Characterization and Impact of TERT Promoter Region Mutations on Clinical Outcome in Renal Cell Carcinoma

Jozefina Casuscelli, Maria F. Becerra, Brandon J. Manley, Emily C. Zabor, Ed Reznik, Almedina Redzematovic, Maria E. Arcila, Daniel M. Tennenbaum, Mazyar Ghanaat, Mahyar Kashan, Christian G. Stief, Maria Carlo, Martin H. Voss, Darren R. Feldman, Robert J. Motzer, Yingbei Chen, Victor E. Reuter, Jonathan A. Coleman, Paul Russo, James J. HsiehAbraham Ari Hakimi

Research output: Contribution to journalArticlepeer-review

32 Scopus citations


Background: Mutations in the promoter region of the TERT gene have been detected in a variety of cancers. These mutations can potentially lead to unlimited cell divisions and result in poor clinical prognosis. Objective: To determine the role and relevance of TERT promoter region mutations in both clear cell (ccRCC) and non–clear cell (nccRCC) renal cell carcinoma using ultra-deep and whole-genome sequencing methods on primary tumor samples. Design, setting, and participants: DNA from 281 kidney tumors (147 ccRCC and 134 nccRCC) was sequenced between 2013 and 2015, and clinical outcomes for these patients from a single institution were retrospectively analyzed. Outcome measurements and statistical analysis: Differences in patient characteristics and mutational status were tested using Fisher's exact test for categorical variables and the Wilcoxon rank sum test for continuous variables. Survival times were estimated using the Kaplan-Meier method and differences were tested using the log-rank test. Results and limitations: TERT mutations occurred in 12.2% of ccRCC and 10.4% of nccRCC cases. In >80% of the cases, mutations were located at C228T and were found to co-occur only rarely with other relevant RCC driver genes. The median follow-up among survivors overall was 2.5 yr (range 0.1–18.3). TERT promoter mutations were significantly associated with cancer-specific survival in ccRCC (hazard ratio 2.68, 95% confidence interval 1.19–6.01; p = 0.013). In nccRCC, TERT mutations were significantly associated with larger tumors and metastatic development. Assessment of further relevant clinical associations was precluded in the nccRCC group by the heterogeneous and small sample size. Conclusions: Our data suggests that TERT mutational status reflects a distinct pathogenesis with an aggressive disease course in RCC. Stratifying patients with this unique tumorigenesis that leads to poor clinical outcomes could be a putative target for novel therapeutics. Patient summary: We show a previously unrecognized frequency of TERT promoter mutations in both clear cell and non–clear cell renal cell carcinoma. TERT promoter mutations were associated with some worse outcomes in patients with clear cell renal cell carcinoma.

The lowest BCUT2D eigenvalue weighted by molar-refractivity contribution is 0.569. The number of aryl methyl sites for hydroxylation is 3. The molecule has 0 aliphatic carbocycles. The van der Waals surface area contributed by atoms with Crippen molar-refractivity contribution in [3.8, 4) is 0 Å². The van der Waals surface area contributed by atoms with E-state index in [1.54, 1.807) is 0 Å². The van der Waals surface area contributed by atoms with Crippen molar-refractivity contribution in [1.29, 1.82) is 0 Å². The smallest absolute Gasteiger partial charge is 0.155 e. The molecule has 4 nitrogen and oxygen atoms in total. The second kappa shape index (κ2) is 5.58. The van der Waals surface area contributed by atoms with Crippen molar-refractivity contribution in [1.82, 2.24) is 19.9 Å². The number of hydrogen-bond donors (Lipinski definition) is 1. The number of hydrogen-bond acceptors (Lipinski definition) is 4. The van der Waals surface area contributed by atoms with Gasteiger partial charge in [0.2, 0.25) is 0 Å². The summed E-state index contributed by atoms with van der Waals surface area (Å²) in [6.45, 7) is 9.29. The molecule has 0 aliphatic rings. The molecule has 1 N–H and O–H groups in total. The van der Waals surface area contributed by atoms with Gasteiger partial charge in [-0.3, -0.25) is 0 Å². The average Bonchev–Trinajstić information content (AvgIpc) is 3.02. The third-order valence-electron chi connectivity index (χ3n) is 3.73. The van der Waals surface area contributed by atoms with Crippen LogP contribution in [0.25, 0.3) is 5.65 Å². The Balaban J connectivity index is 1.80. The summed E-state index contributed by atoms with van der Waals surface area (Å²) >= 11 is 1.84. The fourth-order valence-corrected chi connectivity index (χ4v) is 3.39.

Original languageEnglish
Pages (from-to)642-649
Number of pages8
JournalEuropean Urology Focus
Issue number4
StatePublished - Jul 2019


  • Mortality
  • Prognosis
  • Renal cell carcinoma
  • Sequencing analysis
  • TERT promoter


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